Iraq Vet Lived Life to the Fullest, Family Says

July 9, 2011 Updated Jul 9, 2011 at 11:49 PM EDT

By Allen Leight

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July 9, 2011 Updated Jul 9, 2011 at 11:49 PM EDT

GOWANDA, NY (WKBW) - He survived a roadside bomb in Iraq, his heart stopped twice on the battlefield and he lost both of his legs.

Sergeant James Hackemer returned home just a few months ago hoping to enjoy life, and that's exactly what he was doing when he fell to his death last Friday after being thrown from the 'Ride of Steel', the 200 foot high main attraction at Darien Lake Amusement Park.

"He had a zest for life and he did believe in living it to the fullest," said Hackemer's sister Paula Norley. "I know when this happened, he was having a great time."

The Iraq War veteran and double amputee fought back from the brink of death and learned to live life without legs, which his family says gave him a new appreciation for life and strengthened his faith in God.

The youngest of six and father of two, Hackemer was with his family Friday at the amusement park, which was something he had wanted to do for a long time.

"We're trying not to feel guilty for taking him to the park that he wanted to go so badly to with us," said Norley, who was at the park with Hackemer and his family when the accident happened.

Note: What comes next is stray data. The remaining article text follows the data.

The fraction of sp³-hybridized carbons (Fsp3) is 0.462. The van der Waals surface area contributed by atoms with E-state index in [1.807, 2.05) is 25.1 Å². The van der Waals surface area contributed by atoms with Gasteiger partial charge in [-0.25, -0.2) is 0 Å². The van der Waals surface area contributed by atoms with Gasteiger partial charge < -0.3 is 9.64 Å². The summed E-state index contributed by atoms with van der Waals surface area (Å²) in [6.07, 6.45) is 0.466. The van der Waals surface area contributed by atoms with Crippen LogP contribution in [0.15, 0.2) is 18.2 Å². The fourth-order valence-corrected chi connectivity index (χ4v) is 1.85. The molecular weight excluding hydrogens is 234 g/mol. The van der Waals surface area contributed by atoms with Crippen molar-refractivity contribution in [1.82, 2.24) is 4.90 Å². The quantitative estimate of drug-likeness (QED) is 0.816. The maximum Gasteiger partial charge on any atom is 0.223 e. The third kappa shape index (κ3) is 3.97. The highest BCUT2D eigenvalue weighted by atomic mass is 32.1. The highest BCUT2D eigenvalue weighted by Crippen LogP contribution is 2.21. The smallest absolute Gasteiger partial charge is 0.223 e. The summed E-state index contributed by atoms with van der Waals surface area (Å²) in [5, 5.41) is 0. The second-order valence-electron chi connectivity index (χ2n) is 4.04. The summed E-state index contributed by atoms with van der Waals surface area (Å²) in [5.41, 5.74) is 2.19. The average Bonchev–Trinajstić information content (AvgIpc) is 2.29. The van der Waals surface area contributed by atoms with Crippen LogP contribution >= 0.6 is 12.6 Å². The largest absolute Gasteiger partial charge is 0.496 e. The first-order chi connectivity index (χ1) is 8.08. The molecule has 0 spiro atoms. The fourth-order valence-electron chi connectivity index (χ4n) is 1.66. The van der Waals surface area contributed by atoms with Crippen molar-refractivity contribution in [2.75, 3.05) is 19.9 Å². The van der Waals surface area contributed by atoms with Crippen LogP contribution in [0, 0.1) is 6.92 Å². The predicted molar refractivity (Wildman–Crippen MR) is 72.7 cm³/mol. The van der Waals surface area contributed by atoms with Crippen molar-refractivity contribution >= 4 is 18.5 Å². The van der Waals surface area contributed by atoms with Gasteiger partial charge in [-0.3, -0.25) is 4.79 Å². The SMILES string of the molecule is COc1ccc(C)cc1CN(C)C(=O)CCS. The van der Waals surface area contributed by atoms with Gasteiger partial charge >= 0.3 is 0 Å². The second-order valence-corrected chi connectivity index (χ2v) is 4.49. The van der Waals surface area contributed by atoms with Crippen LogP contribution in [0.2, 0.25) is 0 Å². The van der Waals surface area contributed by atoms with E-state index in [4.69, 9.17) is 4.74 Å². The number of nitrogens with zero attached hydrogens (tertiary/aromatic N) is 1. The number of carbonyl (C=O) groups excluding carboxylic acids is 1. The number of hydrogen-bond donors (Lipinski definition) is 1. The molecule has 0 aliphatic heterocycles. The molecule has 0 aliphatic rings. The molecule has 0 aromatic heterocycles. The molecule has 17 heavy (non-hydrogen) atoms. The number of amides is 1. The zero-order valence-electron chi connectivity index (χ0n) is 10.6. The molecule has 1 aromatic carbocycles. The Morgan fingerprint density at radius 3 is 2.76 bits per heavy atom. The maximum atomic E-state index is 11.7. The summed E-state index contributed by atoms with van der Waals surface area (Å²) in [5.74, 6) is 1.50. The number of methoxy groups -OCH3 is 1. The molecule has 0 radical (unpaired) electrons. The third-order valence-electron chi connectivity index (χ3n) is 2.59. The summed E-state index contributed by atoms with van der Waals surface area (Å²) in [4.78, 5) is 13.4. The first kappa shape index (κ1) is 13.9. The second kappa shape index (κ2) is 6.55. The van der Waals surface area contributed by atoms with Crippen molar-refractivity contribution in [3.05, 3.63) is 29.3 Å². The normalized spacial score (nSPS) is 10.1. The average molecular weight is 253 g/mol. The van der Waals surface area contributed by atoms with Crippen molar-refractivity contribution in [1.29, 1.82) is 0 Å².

As for the incident itself, police and park officials believe it was just that. A tragic accident.

"As far as we can tell right now it was nothing mechanical-wise as far as the ride that would have caused this accident," said Sergeant Greg Walker of the Genesee County Sheriff's Department.

"He wanted to get on the roller coaster. He did," said Norley. "They let him and they let handicapped on and it's not an unusual occurrence at all. It was just a tragic accident."

The 'Ride of Steel' and the surrounding area will remain closed while the Department of Labor and law enforcement continue their investigation.

As friends and the community mourn the loss of a hometown hero who overcame so much in the face of adversity, Sgt. James Hackemer's family reminds us to celebrate his life, because that's what he would have wanted.

Hackemer's sister put it like this:

"He wouldn't want you to be sad, because the experiences he had in the military, with what he went through, he understands the meaning of life. He understands to live life to the fullest, don't have any regrets, don't second guess yourself. Just press on. Do your best. And that's just who he he was and he wouldn't want us to be sad all the time thinking of what has happened."

Sgt. Hackemer's family say they plan to have a memorial at the family home sometime this week. They also told us that Sgt. Hackemer will be buried at Arlington National Cemetery, right next to the soldier that was with him in the vehicle when the roadside bomb exploded in Iraq in 2008.

A date has not yet been set for the funeral service.

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